We are often asked for advice about the use of CCTV camera footage for fighting crime. Many members are keen to know whether there are legal restrictions on the use of images for “naming and shaming” thieves, either online or in-store.
The law on this murky. We approached the Office of the Privacy Commissioner for guidance, but the Office wasn’t able to give us a clear answer.
It is certain that if the pictures you take with your security cameras identify an individual, they are covered by the Privacy Act. You therefore need to make sure that you are complying with that legislation (as well as making sure you are not defaming someone’s good name). So, if you want to name and shame the bad guys as part of your security detail, here’s our advice on what to do.
Retailers with CCTV need to have a policy for it. The policy needs to set out a clear purpose for the system, and take reasonable steps to ensure that patrons know that what information you are collecting about customers, and for what purpose.
For example: We record images of all people entering our store. These will be used for security purposes, including reporting crimes to the Police. We will also publish images of people who steal or commit other crimes on our premises.
If you use CCTV, you must have a sign which is clearly visible to patrons to read, before they enter your retail premises. This gives people the ‘heads up’ that they may be recorded. The sign must make clear who owns and operations the CCTV system. It must also briefly describe why the CCTV system is being used.
For example: Crime prevention cameras are in operation.
If you don’t have a readily available sign and policy like this, you can’t disclose the information unless an exemption applies – and if you publish photos of customers, even if they are criminals, you could run afoul of the Privacy Act. You should have a copy of the policy in-store and on your company website, if anyone asks for more information.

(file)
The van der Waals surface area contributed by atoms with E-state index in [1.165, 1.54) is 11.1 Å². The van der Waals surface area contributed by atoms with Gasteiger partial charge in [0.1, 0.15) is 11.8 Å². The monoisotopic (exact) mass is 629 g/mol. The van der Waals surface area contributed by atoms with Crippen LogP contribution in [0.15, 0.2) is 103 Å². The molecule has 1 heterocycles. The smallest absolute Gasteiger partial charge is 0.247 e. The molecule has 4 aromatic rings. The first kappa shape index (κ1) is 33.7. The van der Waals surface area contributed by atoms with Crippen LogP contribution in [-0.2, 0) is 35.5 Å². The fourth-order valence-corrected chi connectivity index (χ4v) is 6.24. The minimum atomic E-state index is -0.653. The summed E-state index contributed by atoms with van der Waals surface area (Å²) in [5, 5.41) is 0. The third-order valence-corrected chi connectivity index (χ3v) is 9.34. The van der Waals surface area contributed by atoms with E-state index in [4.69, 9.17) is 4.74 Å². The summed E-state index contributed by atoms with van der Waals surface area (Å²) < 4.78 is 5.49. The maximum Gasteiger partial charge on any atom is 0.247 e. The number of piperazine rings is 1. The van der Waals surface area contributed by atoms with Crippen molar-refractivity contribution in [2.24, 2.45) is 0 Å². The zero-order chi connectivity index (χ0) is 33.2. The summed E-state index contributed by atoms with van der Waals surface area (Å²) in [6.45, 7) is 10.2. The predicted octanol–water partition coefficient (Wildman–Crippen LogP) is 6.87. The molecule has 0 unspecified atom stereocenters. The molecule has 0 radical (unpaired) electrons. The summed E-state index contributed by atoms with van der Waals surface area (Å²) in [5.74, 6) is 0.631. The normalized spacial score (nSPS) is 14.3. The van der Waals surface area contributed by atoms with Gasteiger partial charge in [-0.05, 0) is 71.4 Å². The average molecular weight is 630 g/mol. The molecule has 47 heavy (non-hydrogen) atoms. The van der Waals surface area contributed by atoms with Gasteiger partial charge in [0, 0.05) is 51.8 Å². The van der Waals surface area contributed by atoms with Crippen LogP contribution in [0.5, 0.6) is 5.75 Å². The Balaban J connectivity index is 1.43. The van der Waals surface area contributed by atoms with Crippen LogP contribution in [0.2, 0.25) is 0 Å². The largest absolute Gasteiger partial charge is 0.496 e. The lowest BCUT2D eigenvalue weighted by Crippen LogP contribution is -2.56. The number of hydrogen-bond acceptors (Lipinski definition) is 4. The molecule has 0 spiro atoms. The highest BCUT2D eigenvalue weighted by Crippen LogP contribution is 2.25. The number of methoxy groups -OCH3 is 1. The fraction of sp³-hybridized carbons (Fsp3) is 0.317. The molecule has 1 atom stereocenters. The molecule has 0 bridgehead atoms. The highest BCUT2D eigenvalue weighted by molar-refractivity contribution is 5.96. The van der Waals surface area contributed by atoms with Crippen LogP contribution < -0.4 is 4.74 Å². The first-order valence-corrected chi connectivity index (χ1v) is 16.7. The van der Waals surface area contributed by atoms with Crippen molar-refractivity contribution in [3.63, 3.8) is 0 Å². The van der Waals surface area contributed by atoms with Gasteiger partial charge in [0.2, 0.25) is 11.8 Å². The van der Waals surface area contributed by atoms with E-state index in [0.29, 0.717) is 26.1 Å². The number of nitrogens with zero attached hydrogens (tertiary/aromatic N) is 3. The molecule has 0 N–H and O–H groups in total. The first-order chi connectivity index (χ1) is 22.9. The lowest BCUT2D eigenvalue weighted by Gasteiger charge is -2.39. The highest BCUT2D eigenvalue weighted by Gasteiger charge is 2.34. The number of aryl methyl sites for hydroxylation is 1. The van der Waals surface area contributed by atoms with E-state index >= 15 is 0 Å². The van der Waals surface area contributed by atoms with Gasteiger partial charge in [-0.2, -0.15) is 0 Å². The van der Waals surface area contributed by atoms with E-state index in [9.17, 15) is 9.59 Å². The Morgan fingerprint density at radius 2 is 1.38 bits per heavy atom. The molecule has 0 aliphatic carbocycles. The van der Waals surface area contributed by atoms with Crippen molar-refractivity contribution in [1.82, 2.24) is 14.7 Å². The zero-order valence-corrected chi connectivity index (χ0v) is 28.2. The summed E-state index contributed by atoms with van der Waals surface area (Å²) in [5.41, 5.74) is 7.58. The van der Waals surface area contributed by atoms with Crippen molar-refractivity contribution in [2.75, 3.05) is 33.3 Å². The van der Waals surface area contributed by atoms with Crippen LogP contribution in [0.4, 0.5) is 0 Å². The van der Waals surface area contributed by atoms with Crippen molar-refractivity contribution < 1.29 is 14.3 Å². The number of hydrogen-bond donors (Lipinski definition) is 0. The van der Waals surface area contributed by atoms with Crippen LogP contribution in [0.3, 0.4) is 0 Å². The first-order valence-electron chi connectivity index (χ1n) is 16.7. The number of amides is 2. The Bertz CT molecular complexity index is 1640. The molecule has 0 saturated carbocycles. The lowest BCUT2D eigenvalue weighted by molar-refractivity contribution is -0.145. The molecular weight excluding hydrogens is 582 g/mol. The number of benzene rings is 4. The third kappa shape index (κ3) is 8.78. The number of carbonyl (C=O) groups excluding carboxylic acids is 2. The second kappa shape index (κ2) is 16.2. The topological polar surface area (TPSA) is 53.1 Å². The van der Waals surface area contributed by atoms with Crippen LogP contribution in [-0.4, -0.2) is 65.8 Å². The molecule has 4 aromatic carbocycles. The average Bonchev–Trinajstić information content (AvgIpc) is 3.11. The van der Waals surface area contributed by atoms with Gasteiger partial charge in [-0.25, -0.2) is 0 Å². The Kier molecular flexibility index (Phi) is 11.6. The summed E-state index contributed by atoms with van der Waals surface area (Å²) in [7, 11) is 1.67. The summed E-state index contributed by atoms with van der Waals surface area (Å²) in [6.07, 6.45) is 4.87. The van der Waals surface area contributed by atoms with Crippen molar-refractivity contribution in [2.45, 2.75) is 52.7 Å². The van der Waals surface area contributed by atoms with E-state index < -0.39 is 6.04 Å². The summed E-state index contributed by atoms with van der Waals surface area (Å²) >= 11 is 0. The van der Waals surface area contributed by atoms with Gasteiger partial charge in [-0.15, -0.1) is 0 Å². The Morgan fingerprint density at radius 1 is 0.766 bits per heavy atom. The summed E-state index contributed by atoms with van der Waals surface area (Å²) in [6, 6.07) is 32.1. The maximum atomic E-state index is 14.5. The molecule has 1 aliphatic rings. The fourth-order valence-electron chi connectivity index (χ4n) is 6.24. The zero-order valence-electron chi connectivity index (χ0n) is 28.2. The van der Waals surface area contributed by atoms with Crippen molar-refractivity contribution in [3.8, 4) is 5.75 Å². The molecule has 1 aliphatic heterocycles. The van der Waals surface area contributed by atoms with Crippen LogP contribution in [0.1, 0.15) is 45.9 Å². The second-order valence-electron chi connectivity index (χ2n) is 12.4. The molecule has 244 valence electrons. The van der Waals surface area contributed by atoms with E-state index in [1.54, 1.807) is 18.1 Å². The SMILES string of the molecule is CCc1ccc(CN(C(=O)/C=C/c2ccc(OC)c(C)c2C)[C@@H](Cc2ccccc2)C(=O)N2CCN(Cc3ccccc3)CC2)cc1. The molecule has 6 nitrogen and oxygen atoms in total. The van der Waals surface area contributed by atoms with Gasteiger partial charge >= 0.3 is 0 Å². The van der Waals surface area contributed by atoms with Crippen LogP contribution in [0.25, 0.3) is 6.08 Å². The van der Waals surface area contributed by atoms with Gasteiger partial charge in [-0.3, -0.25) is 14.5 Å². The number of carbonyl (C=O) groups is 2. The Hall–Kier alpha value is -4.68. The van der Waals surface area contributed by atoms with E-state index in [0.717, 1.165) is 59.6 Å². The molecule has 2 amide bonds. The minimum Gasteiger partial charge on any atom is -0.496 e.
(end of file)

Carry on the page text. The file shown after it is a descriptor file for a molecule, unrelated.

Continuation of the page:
If you do have a sign and policy like the examples above, then under the Privacy Act, you are able to publish photos of criminals on the Internet, put them up on your window, or send them to nearby retailers.
However – be warned – you do need to get this absolutely right – and have the evidence to back it up. If you incorrectly accuse an innocent person of being a criminal, you run the risk of that person suing you for defamation. Defamation cases can be costly, so if there is any doubt at all about the accusation you are levelling, or if you don’t have watertight evidence – we strongly advise you not to make accusations or publish images.
That said, we think you’re well within your rights to publish images, so long as three conditions are met:
- you are 100 per cent sure of the truth of the accusation (truth is the ultimate defence in a defamation action); and
- you have disclosed that cameras are in operation and briefly why they are being used; and
- you have a readily available policy which sets out clearly the purpose of collecting camera images, i.e. to publish images of those committing crimes;
WHAT CAN I DO WITH MY CCTV FOOTAGE WHEN I FIND EVIDENCE OF A CRIME?
By Greg Harford, General Manager, Public Affairs, and Annika Chapman, Public Affairs / Policy Advisor.